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13th June 2014

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Collywobbles, hubbleshoo

A list of words, some of them Yorkshire dialectal, used in Ross Raisin’s novel God’s Own Country:

Collywobbles, hubbleshoo, daffled, trunklements, unsnecked, nithering, snickleway, nazzart, powfagged, aflunters, choiled, glegged, jarped, rigwelted, druft, skiffled, blashy, glishy, grum, mawnging, scraffled, frammled, fratchen, tantled, heart-sluffened, claggy, munk, hagmist, bloach, mardy, shuftied, mafted, bluthering, idleback, sluffened, flackering, crozzled, crammocky, slummery, slubbery, slutherment, dafflement, betwaddled, lugger-buggers, barmpots, gozzle.

Tagged: bookswordsdialectlanguageUKRoss Raisincollywobbles

26th May 2014

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10 words only used in Irish English →

New on Sentence firstSmacht, hames, yoke, moryah, and other Irish English verbal delights.

Tagged: languagewordsIrelanddialectIrish EnglishHiberno-English

11th April 2014

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Sacks full of words

Down here everyone arrives with a sack, like the sacks used to keep the wind in, but each of these sacks is full of words — words you’ve spoken, words you’ve heard, words that have been said about you. Some sacks are very small, others large; my own is of a reasonable size, though a lot of the words in it concern my eminent husband.

Margaret Atwood, The Penelopiad

Tagged: bookswordsmythsmythologyunderworldOdysseyMargaret Atwood

8th April 2014

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The connotations of ‘meshuge’

Meshuge' is a Hebrew word which has survived in Yiddish, and as such is universally understood in all Central and Eastern Europe: it means 'mad', but it carries the additional idea of an empty, melancholic, doltish and lunar folly.”

Primo Levi, The Reawakening

Tagged: wordslanguageHebrewYiddishsemanticsconnotationsPrimo Levi

12th February 2014

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Often he felt when he spoke to her that for her the words came physically from his lips, that they were things she could examine after he’d ejected them, in order to assess their truth.
— William Trevor, ‘Dempsey’

Tagged: writingwordsbooksIrish literatureshort storiesWilliam Trevor

4th January 2014

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Centuries of dissident cephalopod gnosis

I’m reading China Miéville’s squid-cult apocalypse romp Kraken and just came across the phrase “centuries of dissident cephalopod gnosis” and it may be a long time before I read five consecutive words so splendid.

Tagged: wordsphrasescephalopodsgnosisbooksreadingfantasyKrakenwritingChina Miéville

4th January 2014

Photo with 7 notes

My first, and probably last, doge macro, to mark the American Dialect Society’s choice of because as Word of the Year.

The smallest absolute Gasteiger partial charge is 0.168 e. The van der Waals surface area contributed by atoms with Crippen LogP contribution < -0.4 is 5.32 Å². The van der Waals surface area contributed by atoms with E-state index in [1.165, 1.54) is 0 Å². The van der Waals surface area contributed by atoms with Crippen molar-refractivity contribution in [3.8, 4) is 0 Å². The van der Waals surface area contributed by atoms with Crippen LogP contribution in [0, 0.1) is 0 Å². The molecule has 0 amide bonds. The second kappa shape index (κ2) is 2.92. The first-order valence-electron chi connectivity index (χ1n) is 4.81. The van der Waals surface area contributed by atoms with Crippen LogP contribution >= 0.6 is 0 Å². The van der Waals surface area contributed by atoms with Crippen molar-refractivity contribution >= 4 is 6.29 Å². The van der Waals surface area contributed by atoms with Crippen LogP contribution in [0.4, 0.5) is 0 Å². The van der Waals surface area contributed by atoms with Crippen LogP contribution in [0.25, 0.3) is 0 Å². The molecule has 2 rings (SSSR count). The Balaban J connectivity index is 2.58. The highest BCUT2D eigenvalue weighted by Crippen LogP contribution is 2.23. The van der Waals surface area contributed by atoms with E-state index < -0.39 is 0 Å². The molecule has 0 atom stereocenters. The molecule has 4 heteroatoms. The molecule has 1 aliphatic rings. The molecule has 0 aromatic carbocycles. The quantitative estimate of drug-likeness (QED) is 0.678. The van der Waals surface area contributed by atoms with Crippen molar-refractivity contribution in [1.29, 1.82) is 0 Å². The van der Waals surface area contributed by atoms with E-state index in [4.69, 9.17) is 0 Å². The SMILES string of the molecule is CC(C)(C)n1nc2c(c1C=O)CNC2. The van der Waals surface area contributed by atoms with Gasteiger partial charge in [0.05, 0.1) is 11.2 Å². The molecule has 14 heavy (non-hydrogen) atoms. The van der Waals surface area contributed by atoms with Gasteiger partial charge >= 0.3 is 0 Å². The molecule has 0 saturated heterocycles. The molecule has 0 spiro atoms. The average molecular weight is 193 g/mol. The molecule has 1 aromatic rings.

I called it at Macmillan Dictionary last month, and today added a post at Sentence first to celebrate the ADS selections.

My first, and probably last, doge macro, to mark the American Dialect Society’s choice of because as Word of the Year.

I called it at Macmillan Dictionary last month, and today added a post at Sentence first to celebrate the ADS selections.

Tagged: languagelinguisticsdogebecauseWOTYWOTY13American Dialect Societyslangwordslanguage change

20th August 2013

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When you call me Miss or Mrs

When you call me Miss or Mrs.
You invade my private life,
For it’s not the public’s business
If I am, or was, a wife.

(Anon, quoted in Miller & Swift’s Handbook of Non-Sexist Writing.)

More at Sentence first: Ms., Mrs., and Missing options

Tagged: languagegendersexismabbreviationspoetrywritingwordsfeminismux

1st August 2013

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Quotative like can set up a whole miniature drama, with visual content contributing to a richer vocabulary than words alone could license.

Sentence first: “And I’m like, Quotative ‘like’ isn’t just for quoting”

Quotative like can set up a whole miniature drama, with visual content contributing to a richer vocabulary than words alone could license.

Sentence first: “And I’m like, Quotative ‘like’ isn’t just for quoting

Tagged: languagelinguisticsgrammarusagewordslikequotative likelanguage changeEnglish usageinternetmemessyntaxspeechTwitter

3rd June 2013

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Language contact and vocabulary-mixing

[T]he story of English includes not only the change in its sounds and grammar that transformed Old English into the language I am writing in, but at the same time rampant vocabulary mixture with other languages. Writers often attribute this to English being particularly “flexible,” but this is a post hoc misconception. Any language can incorporate boatloads of foreign words, and most have. All it takes is contact between cultures, and of course there is no culture on earth that does not have, or has not in the past had, significant contact with other peoples.

John McWhorter, The Power of Babel: A Natural History of Language

Tagged: languagelinguisticswordsvocabularyEnglishJohn McWhorterlanguage change